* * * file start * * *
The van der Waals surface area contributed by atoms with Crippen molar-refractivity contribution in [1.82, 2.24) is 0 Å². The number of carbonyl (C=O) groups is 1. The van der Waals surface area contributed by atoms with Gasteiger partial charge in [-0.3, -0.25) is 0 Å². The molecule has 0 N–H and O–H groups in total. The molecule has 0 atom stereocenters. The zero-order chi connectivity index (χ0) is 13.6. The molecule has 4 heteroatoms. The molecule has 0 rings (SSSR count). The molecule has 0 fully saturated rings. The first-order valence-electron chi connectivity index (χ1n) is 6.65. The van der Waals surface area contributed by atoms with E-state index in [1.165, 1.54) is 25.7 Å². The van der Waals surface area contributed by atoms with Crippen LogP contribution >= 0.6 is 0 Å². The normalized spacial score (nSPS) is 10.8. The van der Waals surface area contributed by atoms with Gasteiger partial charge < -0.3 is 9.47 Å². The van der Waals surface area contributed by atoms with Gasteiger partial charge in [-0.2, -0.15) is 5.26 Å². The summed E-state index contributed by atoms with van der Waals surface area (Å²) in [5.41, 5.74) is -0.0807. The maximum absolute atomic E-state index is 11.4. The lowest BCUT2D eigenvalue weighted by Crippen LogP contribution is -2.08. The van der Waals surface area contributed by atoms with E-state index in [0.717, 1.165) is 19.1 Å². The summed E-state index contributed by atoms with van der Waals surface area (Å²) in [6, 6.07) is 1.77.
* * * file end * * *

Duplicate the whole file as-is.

The van der Waals surface area contributed by atoms with Crippen molar-refractivity contribution in [1.82, 2.24) is 0 Å². The number of carbonyl (C=O) groups is 1. The van der Waals surface area contributed by atoms with Gasteiger partial charge in [-0.3, -0.25) is 0 Å². The molecule has 0 N–H and O–H groups in total. The molecule has 0 atom stereocenters. The zero-order chi connectivity index (χ0) is 13.6. The molecule has 4 heteroatoms. The molecule has 0 rings (SSSR count). The molecule has 0 fully saturated rings. The first-order valence-electron chi connectivity index (χ1n) is 6.65. The van der Waals surface area contributed by atoms with E-state index in [1.165, 1.54) is 25.7 Å². The van der Waals surface area contributed by atoms with Crippen LogP contribution >= 0.6 is 0 Å². The normalized spacial score (nSPS) is 10.8. The van der Waals surface area contributed by atoms with Gasteiger partial charge < -0.3 is 9.47 Å². The van der Waals surface area contributed by atoms with Gasteiger partial charge in [-0.2, -0.15) is 5.26 Å². The summed E-state index contributed by atoms with van der Waals surface area (Å²) in [5.41, 5.74) is -0.0807. The maximum absolute atomic E-state index is 11.4. The lowest BCUT2D eigenvalue weighted by Crippen LogP contribution is -2.08. The van der Waals surface area contributed by atoms with E-state index in [0.717, 1.165) is 19.1 Å². The summed E-state index contributed by atoms with van der Waals surface area (Å²) in [6, 6.07) is 1.77.